||Atmospheric CO₂ enrichment of alpine treeline conifers|
||Stephan Hättenschwiler, I. Tanya Handa, Luca Egli, Roman Asshoff, Walter Ammann, Christian Körner|
||New Phytol 156:363-375|
||• Experimental CO₂ enrichment of mature Larix decidua and Pinus uncinata trees and their understory vegetation was used to test the carbon limitation hypothesis of treeline formation at the alpine treeline in Switzerland.|
• Forty plots (each 1.1 m 2 ) were established; half of them were exposed to elevated (566 ppm) atmospheric CO₂ using a free air CO₂ enrichment (FACE) system releasing pure CO₂ , and the other half were treated as controls at current ambient [CO₂].
• Reliable and adequate CO₂ control was achieved, with 63% and 90% of 1-min averages having a [CO₂] within ± 10% and ± 20% of the target value, respectively, which is comparable to previous FACE systems. Both tree species showed higher net photosynthesis, lower stomatal conductance, and increased accumulation of nonstructural carbohydrates in response to CO₂ in the first year of treatment. Quite unexpectedly, shoot length increment increased significantly at elevated CO₂ (up to 23%) compared with controls in both species.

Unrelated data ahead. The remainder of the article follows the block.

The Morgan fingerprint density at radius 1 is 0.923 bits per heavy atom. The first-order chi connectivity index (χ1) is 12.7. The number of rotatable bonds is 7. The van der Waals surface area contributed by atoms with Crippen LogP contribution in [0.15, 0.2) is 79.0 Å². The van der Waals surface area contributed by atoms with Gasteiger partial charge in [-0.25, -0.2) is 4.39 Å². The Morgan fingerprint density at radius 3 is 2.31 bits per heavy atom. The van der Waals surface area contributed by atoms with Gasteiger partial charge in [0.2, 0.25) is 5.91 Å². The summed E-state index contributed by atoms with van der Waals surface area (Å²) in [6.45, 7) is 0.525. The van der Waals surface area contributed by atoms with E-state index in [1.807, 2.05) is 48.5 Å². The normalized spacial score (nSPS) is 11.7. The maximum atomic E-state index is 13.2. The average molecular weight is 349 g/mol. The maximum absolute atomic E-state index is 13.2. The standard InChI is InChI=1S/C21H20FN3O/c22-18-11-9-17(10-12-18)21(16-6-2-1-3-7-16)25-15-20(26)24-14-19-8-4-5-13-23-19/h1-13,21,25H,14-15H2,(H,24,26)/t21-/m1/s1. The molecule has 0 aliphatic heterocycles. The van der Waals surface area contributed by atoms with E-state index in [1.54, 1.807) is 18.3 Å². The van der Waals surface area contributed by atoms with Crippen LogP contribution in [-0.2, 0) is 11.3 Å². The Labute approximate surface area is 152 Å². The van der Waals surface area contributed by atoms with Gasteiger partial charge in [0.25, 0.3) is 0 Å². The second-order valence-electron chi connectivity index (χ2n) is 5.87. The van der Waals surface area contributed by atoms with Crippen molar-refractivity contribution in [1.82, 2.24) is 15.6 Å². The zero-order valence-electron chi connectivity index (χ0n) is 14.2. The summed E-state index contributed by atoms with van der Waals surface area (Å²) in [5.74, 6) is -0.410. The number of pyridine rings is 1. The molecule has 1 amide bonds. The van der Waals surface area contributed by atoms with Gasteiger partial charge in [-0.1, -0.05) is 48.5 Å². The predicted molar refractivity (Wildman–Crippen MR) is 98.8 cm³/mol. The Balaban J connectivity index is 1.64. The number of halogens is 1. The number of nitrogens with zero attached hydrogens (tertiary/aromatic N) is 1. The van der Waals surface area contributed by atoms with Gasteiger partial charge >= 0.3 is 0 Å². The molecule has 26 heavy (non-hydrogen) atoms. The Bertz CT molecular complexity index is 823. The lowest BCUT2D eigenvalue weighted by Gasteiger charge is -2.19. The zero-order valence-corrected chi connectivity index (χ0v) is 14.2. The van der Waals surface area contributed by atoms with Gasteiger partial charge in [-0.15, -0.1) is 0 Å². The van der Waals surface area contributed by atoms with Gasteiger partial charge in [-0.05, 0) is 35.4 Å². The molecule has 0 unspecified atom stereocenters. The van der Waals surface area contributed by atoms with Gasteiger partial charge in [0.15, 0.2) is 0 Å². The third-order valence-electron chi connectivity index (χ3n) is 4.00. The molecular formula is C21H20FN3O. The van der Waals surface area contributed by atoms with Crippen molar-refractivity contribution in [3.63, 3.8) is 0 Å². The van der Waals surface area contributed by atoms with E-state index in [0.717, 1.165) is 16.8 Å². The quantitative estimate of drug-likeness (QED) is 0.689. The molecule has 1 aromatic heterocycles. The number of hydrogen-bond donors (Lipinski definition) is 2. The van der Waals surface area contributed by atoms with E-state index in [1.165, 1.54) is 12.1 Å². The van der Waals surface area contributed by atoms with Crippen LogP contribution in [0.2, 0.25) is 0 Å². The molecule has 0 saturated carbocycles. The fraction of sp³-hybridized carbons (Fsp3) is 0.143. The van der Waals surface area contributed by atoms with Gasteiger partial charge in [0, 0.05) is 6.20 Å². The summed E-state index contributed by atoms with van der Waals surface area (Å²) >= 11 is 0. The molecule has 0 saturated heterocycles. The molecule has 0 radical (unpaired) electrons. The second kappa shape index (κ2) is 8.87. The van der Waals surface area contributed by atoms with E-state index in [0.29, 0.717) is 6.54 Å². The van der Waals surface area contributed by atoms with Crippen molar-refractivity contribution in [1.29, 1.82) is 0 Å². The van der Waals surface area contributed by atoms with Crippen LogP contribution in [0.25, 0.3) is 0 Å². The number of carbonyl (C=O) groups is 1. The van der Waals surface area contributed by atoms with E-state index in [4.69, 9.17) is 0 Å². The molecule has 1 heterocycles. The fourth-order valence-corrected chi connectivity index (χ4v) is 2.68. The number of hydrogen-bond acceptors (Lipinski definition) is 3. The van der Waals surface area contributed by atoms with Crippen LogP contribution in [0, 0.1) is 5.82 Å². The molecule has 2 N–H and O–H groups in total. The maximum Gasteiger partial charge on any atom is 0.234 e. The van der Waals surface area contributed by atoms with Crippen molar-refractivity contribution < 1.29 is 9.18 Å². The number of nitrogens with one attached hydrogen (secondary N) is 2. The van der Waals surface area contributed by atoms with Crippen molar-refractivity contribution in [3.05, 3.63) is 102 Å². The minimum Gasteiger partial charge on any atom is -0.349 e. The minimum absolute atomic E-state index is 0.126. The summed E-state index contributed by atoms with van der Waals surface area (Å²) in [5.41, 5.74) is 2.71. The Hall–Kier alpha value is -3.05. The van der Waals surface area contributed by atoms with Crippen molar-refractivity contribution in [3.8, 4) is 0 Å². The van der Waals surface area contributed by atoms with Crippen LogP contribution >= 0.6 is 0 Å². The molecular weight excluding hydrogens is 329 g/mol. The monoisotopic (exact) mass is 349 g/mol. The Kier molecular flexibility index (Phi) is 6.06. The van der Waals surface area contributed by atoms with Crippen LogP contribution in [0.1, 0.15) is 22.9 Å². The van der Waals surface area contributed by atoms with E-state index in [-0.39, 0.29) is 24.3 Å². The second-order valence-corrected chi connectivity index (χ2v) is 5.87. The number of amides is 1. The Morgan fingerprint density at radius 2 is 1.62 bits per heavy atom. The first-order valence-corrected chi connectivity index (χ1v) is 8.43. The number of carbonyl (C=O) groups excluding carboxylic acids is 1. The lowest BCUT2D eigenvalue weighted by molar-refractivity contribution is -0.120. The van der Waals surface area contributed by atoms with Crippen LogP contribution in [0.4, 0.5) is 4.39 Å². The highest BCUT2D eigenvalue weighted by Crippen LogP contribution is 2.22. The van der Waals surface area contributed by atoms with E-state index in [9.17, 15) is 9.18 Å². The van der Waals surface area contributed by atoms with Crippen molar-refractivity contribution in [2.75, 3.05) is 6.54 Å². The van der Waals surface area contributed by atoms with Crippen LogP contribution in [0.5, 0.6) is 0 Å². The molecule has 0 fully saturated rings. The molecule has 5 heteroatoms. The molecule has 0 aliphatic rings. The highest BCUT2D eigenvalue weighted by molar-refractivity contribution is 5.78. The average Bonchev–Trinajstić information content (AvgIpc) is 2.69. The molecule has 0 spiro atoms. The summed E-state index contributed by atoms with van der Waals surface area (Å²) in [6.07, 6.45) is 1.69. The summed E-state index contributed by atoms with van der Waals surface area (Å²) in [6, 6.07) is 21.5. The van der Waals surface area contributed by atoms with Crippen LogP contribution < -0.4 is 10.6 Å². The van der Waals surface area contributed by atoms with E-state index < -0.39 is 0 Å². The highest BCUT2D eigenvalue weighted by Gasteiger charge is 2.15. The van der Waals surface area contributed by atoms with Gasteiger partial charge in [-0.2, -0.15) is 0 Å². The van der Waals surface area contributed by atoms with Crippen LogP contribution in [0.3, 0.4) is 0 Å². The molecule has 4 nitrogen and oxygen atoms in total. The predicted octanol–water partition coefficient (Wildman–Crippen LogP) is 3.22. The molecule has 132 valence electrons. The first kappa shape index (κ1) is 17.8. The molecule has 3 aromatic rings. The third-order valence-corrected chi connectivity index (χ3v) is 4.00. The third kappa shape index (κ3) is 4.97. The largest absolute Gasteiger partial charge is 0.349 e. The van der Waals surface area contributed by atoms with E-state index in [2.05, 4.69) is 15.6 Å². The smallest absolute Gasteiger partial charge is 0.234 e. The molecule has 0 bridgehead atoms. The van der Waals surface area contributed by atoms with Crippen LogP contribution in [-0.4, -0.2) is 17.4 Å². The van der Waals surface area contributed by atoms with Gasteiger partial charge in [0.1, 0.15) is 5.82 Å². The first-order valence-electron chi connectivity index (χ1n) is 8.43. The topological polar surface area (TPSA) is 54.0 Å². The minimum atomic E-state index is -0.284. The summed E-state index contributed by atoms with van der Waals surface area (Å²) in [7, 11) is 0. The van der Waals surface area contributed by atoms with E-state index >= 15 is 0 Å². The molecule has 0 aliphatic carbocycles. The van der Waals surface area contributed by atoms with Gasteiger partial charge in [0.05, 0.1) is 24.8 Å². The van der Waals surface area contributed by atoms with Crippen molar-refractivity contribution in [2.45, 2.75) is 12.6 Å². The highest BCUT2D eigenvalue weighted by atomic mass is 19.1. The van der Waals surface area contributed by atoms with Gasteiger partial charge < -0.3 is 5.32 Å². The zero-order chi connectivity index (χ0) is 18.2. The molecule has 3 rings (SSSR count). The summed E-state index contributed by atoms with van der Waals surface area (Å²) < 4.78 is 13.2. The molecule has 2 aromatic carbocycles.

•The pure CO₂ release technology proved suitable for CO₂ enrichment of native trees on this remote mountain slope. Our results suggest an improved C balance and growth of treeline trees in response to elevated CO₂. However, it is unclear whether this initial growth stimulation will persist in the longer term.
||Carbon limitation hypothesis · elevated CO2 · free air CO2 enrichment (FACE) · gas exchange · Larix decidua · Pinus uncinata · shoot growth · treeline ecotone|
||Stephan Hättenschwiler: email | webpage|
||Treeline trees in a CO₂-enriched world|